An American flag flies inside an Episcopal church in New York. (Steve Pfost/Newsday/Getty Images)

As the first members of the pro-Trump mob waltzed into the U.S. Senate chamber on Jan. 6, 2021, they looked for “evidence” of wrongdoing. A few made their way to the podium, where one shouted, “Jesus Christ, we invoke your name!” That declaration inspired Jacob Chansley—nicknamed the “QAnon Shaman” for pushing conspiracy theories while wearing face paint and a furry hat with horns—to lead the group in prayer. After some removed their red caps and Chansley took off his furry hat, he prayed through a bullhorn.

“Thank you for allowing the United States of America to be reborn,” he declared in his prayer. “Thank you for allowing us to get rid of the communists, the globalists, and the traitors within our government. We love you and we thank you. In Christ’s holy name we pray. Amen!”

While numerous reporters and commentators rightly point to Chansley’s prayer as evidence of Christian nationalism’s presence during the insurrection, that narrative misses an important detail that we, as Christian ministers, couldn’t help but notice. Chansley wasn’t the first to pray from that spot that day.

Christian nationalism, which seeks to fuse religious and national identities to preserve the power of a narrowly defined Christianity within America society, didn’t merely break into the Capitol on Jan. 6; it had already been invited in as part of the official business of Congress.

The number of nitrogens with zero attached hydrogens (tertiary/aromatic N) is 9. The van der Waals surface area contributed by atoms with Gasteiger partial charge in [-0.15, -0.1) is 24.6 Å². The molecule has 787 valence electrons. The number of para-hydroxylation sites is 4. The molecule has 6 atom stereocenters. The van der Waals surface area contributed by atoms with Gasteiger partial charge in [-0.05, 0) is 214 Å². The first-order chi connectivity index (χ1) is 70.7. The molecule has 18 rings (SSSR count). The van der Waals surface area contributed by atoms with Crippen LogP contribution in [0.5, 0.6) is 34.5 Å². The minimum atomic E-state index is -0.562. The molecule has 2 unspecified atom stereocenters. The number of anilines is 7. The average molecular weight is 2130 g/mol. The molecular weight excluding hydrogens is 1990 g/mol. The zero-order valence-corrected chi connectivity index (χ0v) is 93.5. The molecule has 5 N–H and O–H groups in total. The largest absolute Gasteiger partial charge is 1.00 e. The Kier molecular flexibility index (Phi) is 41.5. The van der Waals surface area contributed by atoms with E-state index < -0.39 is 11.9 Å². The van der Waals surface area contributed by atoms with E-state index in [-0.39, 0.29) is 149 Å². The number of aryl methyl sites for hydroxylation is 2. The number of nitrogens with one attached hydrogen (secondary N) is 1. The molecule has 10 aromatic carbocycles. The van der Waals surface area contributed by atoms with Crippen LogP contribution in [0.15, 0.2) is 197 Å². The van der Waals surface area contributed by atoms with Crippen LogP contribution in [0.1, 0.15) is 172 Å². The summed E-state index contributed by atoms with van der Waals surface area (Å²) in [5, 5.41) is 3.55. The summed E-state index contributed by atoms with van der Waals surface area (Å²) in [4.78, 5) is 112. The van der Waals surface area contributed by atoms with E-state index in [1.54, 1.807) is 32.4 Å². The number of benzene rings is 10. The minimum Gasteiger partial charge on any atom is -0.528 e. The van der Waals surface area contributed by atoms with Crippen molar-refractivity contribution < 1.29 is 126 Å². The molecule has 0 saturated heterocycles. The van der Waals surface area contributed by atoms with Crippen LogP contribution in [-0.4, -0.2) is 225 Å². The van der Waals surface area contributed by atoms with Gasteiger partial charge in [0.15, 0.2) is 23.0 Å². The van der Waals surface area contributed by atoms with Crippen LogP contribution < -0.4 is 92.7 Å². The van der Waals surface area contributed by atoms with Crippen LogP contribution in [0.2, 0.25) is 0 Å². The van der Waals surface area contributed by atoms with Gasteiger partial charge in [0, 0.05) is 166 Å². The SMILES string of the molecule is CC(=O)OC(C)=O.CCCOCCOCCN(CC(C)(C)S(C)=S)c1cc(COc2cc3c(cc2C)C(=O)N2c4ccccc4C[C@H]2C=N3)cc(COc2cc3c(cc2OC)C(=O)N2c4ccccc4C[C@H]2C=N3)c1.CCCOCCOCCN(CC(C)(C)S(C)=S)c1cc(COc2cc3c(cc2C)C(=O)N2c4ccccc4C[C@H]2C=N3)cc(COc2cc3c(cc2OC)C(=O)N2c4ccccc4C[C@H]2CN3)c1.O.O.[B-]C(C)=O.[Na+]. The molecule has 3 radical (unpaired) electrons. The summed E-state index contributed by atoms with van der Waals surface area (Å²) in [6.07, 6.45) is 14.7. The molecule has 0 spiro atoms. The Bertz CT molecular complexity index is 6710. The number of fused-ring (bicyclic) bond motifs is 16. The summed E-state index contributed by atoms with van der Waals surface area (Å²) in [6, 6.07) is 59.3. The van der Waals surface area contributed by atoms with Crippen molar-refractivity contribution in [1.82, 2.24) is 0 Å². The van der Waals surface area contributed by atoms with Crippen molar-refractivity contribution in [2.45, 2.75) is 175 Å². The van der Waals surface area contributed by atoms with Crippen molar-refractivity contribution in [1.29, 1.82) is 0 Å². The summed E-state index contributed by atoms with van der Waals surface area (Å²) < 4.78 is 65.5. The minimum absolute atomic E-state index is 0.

Both the Senate and House had previously heard prayers from Christian ministers elected to a government role and paid to pray before lawmakers. Additionally, those prayers of the official chaplains are transcribed and included each day in the official journals recording the work of the legislative branch of the U.S. government.

This reality raises an important question. Which is more representative of Christian nationalism: a man breaking into the building one day to offer one prayer, or someone standing there each day with the authority of the government to pray on behalf of the nation?

“Wise rulers still seek you,” the Rev. Margaret Kibben, a Presbyterian minister serving as House chaplain had prayed as part of the congressional session that morning before lawmakers started the process of certifying the 2020 presidential election. “So help us, God, to serve you and this nation with godliness and dignity.”